Edmond de Goncourt  

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"In the summer of 1896 I attended the funeral of Edmond de Goncourt, the last of the famous brothers. I saw contemporary men of letters, painters, and musicians at the church, but I did not see Paul Verlaine, the maker of music as exquisite, as ethereal as Chopin's or Shelley's; also Paul Verlaine, the poetic "souse" and lyric deadbeat. He had died in January of the same year, 1896. I had often gone to Leon Vanier's book shop on the Quai de Notre Dame, with the hope of meeting the most extraordinary poetic apparition since Baudelaire, but without success."--Steeplejack (1921) by James Huneker

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Edmond de Goncourt (1822 – 1896) was a French writer, critic, book publisher and the founder of the Académie Goncourt.



He was born Edmond Louis Antoine Huot de Goncourt in Nancy.

He bequeathed his entire estate for the foundation and maintenance of the Académie Goncourt. In honor of his brother and collaborator, Jules Alfred Huot de Goncourt, (December 17, 1830June 20, 1870), each December since 1903, the Académie awards the Prix Goncourt. It is the most prestigious prize in French language literature, given to "the best imaginary prose work of the year".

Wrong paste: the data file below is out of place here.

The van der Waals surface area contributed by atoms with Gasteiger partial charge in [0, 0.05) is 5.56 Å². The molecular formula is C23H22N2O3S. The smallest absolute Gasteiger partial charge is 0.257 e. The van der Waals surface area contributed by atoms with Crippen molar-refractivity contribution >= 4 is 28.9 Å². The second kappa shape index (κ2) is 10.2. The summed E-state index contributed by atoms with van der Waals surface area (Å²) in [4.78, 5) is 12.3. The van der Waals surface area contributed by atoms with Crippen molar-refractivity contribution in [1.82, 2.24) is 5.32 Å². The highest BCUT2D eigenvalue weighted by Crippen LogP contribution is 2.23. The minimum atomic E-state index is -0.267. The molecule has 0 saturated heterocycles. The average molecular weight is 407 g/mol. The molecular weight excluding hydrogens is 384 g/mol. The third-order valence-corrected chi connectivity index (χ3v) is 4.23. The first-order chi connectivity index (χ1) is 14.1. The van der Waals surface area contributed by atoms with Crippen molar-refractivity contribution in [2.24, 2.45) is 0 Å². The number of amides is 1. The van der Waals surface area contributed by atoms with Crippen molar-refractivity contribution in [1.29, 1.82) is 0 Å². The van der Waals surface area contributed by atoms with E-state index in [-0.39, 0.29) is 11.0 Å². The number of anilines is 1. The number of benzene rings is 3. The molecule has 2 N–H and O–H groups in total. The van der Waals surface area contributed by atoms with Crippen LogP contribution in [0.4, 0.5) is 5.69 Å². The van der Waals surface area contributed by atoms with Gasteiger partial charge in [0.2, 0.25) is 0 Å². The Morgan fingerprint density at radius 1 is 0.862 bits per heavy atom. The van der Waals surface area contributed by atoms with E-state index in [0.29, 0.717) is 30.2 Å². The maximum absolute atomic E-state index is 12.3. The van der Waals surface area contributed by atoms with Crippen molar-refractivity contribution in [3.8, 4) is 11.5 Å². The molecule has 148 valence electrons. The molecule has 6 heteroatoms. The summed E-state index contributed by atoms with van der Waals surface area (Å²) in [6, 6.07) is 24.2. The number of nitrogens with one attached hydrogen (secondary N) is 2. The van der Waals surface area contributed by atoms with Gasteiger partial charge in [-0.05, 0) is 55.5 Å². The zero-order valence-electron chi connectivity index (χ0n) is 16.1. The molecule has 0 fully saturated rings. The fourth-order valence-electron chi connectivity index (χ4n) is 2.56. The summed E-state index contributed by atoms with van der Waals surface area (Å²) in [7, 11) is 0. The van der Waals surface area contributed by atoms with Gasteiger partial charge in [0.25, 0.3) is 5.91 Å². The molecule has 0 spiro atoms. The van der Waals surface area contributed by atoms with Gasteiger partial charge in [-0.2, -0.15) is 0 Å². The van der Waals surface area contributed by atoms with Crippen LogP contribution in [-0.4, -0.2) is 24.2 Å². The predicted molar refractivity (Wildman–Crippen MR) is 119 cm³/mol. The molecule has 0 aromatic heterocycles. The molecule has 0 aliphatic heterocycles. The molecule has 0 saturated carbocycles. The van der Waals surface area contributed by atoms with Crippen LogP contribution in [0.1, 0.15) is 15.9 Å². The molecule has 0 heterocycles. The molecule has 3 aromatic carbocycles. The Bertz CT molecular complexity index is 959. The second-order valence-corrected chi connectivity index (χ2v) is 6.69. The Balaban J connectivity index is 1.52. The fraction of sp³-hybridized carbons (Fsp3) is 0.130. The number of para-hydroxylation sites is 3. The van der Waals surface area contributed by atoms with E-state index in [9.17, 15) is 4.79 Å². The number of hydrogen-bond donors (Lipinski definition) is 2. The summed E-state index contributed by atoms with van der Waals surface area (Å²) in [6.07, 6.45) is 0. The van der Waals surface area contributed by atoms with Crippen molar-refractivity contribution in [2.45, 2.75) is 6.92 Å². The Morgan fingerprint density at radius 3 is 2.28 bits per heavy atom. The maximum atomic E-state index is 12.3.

Marcel Proust, Simone de Beauvoir, Michel Tournier, Marguerite Duras and Romain Gary (who exceptionally won it twice) are among the best-known authors who have won the century-old prize.

Edmond de Goncourt died in Champrosay in 1896, and was interred in the Cimetière de Montmartre in Paris.


  • "A painting in a museum hears more ridiculous opinions than anything else in the world."
  • "If there is a God, atheism must seem to Him as less of an insult than religion."


Avec Jules de Goncourt :

Il faut ajouter à cette liste le Journal, écrit d'abord par Jules et Edmond, puis par Edmond seul après la mort de Jules. Le journal des Goncourt a été publié en plusieurs volumes, les premiers du vivant des auteurs, et les derniers après la mort d'Edmond.

Seul :

Monographies :

See also

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